Tuvia Book
Author, educator, Tour-Guide, artist

Jewish Life and Death in Paris

A couple of weeks ago I was with my daughter in Paris on the way to Israel and managed to get a sense of the mood of the French Jews in the silence before the recent terrorist storm. One could sum up the mood with one word: “FEAR.” I was the only person walking around the famed Marais Jewish district with a Kippah. Down the road was the parade ground in the Morlan Court of the Military School where just over a hundred years previously a massive crowd shouted, “La-mort-aux-Juifs!” (Death to Jews!) at the unfortunate Alfred Dreyfus (and his co-religionists). Things haven’t changed much in the ensuing years in the land of “Liberte, Égalité, Fraternité for our Jewish brothers and sisters.

Just as the Jews of France were targeted in the “Vel d’Hiv Roundup” during the Shoah, in which 13,000 French Jews, including thousands of children, were herded into a Paris cycling stadium, formally known as the Vélodrome d’Hiver, by French police acting on Nazi orders where thousands of Jews were held for several days and eventually deported to Auschwitz. (It took the French authorities 53 years to acknowledge their role in the arrest and deportation of their Jews), they are still targeted for the “crime” of being Jewish.

onument for the Vel d’Hiv Roundup.”  (Photo (c) T. Book ,2015)

We walked past a Jewish school and saw THREE lines of security around it including armed French police and a private Israeli security team. I saw people kissing cement doorposts with no visible Mezuzah attached, until someone informed me that the Jews scoop a hole out, insert a Mezuzah scroll in the space, and then refill it with cement so no one will notice this obvious sign of Jewish presence! There were armed soldiers on patrol in the streets and the ELAL counter at the airport was extremely heavily protected.


“The Streets of Paris.” (Photo (c) T. Book, 2015)

I know Jews who emigrated from France and they told me that they felt that their lives were literally in danger. Everywhere their children went; to their Jewish school, to their youth movement meeting, to synagogue services they had to be escorted in groups with guards. Jews do not venture out wearing external signs of Judaism, such as kippot or Jewish themed jewelry. To live and die in France as a Jews is an empty and barren experience, containing only sadness and regret.

Now if this was the 1930’s, when there was “no where to run and nowhere to hide” I could understand, but there is a place to raise ones children with dignity and without fear. There is a place where one can stand proud and tall and declare “Je suis Juif!” That place is the “hope of two thousand years, the land of Zion.”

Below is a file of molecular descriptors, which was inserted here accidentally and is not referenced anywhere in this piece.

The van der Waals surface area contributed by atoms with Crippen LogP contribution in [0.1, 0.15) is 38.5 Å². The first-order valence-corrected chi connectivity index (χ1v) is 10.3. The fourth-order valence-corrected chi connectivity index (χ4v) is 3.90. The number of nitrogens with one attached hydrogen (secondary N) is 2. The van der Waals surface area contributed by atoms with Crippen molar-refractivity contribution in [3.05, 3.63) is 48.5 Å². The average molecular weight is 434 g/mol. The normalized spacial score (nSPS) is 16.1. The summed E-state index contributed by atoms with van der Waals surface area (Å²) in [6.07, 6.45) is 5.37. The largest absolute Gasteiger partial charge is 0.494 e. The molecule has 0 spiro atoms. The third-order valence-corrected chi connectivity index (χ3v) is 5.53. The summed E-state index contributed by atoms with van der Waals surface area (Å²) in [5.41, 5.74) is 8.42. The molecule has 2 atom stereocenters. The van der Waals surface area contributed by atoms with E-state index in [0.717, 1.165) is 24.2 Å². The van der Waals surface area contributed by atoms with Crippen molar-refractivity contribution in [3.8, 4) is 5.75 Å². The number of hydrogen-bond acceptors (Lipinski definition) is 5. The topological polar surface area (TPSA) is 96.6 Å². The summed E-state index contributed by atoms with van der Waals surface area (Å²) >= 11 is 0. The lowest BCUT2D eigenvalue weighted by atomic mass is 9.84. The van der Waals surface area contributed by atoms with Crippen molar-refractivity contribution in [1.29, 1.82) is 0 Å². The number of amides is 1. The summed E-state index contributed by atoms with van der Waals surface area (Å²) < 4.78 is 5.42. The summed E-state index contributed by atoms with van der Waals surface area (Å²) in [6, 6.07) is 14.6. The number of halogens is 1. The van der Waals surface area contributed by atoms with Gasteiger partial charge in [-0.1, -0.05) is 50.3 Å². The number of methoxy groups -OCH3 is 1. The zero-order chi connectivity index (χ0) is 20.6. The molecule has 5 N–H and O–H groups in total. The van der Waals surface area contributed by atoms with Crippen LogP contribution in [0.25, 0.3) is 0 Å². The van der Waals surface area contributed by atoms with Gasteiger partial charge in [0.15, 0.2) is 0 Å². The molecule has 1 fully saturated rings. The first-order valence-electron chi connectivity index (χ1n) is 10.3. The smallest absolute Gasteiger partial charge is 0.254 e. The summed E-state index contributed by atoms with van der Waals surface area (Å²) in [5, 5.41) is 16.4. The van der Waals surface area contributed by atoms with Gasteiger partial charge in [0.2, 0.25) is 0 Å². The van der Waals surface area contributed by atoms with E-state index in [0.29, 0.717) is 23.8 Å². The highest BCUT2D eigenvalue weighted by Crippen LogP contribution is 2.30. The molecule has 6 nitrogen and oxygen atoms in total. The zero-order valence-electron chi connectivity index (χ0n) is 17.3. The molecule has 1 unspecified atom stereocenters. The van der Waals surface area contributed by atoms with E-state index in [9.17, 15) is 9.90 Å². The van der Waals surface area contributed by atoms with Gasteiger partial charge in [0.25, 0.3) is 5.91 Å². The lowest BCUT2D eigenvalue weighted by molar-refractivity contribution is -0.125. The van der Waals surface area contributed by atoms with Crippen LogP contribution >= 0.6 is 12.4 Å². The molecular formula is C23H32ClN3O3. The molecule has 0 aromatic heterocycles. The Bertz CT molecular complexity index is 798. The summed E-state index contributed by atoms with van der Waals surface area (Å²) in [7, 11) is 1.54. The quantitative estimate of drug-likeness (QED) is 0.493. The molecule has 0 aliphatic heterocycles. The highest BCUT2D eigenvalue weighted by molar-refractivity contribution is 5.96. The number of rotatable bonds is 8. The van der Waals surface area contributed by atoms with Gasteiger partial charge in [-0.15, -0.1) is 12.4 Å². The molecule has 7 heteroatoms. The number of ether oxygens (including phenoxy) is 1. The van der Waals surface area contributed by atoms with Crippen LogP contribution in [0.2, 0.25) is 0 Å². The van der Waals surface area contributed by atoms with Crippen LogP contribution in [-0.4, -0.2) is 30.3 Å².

This past summer in the midst of “Operation Protective Edge” I vividly recall listening to a new Olah (immigrant) from France being interviewed upon her arrival to Israel and asked if she was scared. She answered that everywhere Jews are threatened. The difference is that here, in our own country, we can fight back and defend Jewish honour and dignity.


Am Yisrael Chai! (Photo (c) T. Book, 2015)

About the Author
Dr. Tuvia Book was born in London and raised in both the UK and South Africa. After making Aliya at the age of 17 and studying in Yeshiva he volunteered for the IDF, where he served in an elite combat unit. Upon his discharge he completed his BA at Bar-Ilan University, as well as certification in graphic design. He then served as the Information Officer at the Israeli Consulate of Philadelphia, while earning a graduate degree in Jewish Studies. Upon his return to Israel, Dr. Book graduated from a course of study with the Israeli Ministry of Tourism, and is a licensed tour guide. Tuvia has been working in the field of Jewish Education, both formal and informal, for many years. He has guided and taught Jewish students and educators from around the English-speaking world for some of Israel’s premier educational institutions and programs. Tuvia has been guiding groups for Birthright Israel since its inception and, in addition, has lectured throughout North America, Australia, Europe and South Africa. Tuvia served as a Shaliach (emissary) for the Jewish Agency for Israel as the Director of Israel and Zionist Education at the Board of Jewish Education of Greater New York (Jewish Education Project). He was a lecturer/educational guide at the Alexander Muss Institute for Israel Education (AMIIE) in Israel for a decade. Tuvia has lectured at both Bar Ilan University and Hebrew University. He is the author (and illustrator) of the internationally acclaimed Zionism curriculum; “For the Sake of Zion; A Curriculum of Israel Education” (fifth edition, 2017, Koren) and is at present working on his next book, a history of the Jewish people. Tuvia has a doctorate in Israel education. His dissertation title is: “Through the Soldiers’ Eyes: Exploring the Influence of a Birthright Mifgash on the Israeli Soldier Participants.”
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